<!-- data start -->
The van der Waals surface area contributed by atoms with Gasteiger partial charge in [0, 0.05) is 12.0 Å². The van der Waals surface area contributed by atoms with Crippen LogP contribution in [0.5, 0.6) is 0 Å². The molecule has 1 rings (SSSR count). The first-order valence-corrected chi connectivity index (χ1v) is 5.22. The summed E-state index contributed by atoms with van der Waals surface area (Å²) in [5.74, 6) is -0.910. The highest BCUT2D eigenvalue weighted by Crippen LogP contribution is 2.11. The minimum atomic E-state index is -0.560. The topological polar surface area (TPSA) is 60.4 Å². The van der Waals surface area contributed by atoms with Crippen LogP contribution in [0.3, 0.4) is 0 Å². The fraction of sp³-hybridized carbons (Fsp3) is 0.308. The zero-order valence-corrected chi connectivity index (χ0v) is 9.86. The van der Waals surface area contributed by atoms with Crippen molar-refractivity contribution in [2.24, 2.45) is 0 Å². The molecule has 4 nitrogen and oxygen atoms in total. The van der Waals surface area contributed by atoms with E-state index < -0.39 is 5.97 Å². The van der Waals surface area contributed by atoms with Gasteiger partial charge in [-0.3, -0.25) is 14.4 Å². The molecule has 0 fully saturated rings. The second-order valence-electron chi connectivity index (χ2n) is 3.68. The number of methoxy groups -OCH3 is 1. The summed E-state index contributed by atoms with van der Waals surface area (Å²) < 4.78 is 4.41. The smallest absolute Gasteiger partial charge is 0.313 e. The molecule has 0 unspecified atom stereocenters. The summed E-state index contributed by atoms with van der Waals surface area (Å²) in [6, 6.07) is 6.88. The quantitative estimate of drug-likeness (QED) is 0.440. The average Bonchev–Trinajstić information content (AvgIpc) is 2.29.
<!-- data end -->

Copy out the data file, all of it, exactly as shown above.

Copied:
The van der Waals surface area contributed by atoms with Gasteiger partial charge in [0, 0.05) is 12.0 Å². The van der Waals surface area contributed by atoms with Crippen LogP contribution in [0.5, 0.6) is 0 Å². The molecule has 1 rings (SSSR count). The first-order valence-corrected chi connectivity index (χ1v) is 5.22. The summed E-state index contributed by atoms with van der Waals surface area (Å²) in [5.74, 6) is -0.910. The highest BCUT2D eigenvalue weighted by Crippen LogP contribution is 2.11. The minimum atomic E-state index is -0.560. The topological polar surface area (TPSA) is 60.4 Å². The van der Waals surface area contributed by atoms with Crippen LogP contribution in [0.3, 0.4) is 0 Å². The fraction of sp³-hybridized carbons (Fsp3) is 0.308. The zero-order valence-corrected chi connectivity index (χ0v) is 9.86. The van der Waals surface area contributed by atoms with Crippen molar-refractivity contribution in [2.24, 2.45) is 0 Å². The molecule has 4 nitrogen and oxygen atoms in total. The van der Waals surface area contributed by atoms with E-state index < -0.39 is 5.97 Å². The van der Waals surface area contributed by atoms with Gasteiger partial charge in [-0.3, -0.25) is 14.4 Å². The molecule has 0 fully saturated rings. The second-order valence-electron chi connectivity index (χ2n) is 3.68. The number of methoxy groups -OCH3 is 1. The summed E-state index contributed by atoms with van der Waals surface area (Å²) < 4.78 is 4.41. The smallest absolute Gasteiger partial charge is 0.313 e. The molecule has 0 unspecified atom stereocenters. The summed E-state index contributed by atoms with van der Waals surface area (Å²) in [6, 6.07) is 6.88. The quantitative estimate of drug-likeness (QED) is 0.440. The average Bonchev–Trinajstić information content (AvgIpc) is 2.29.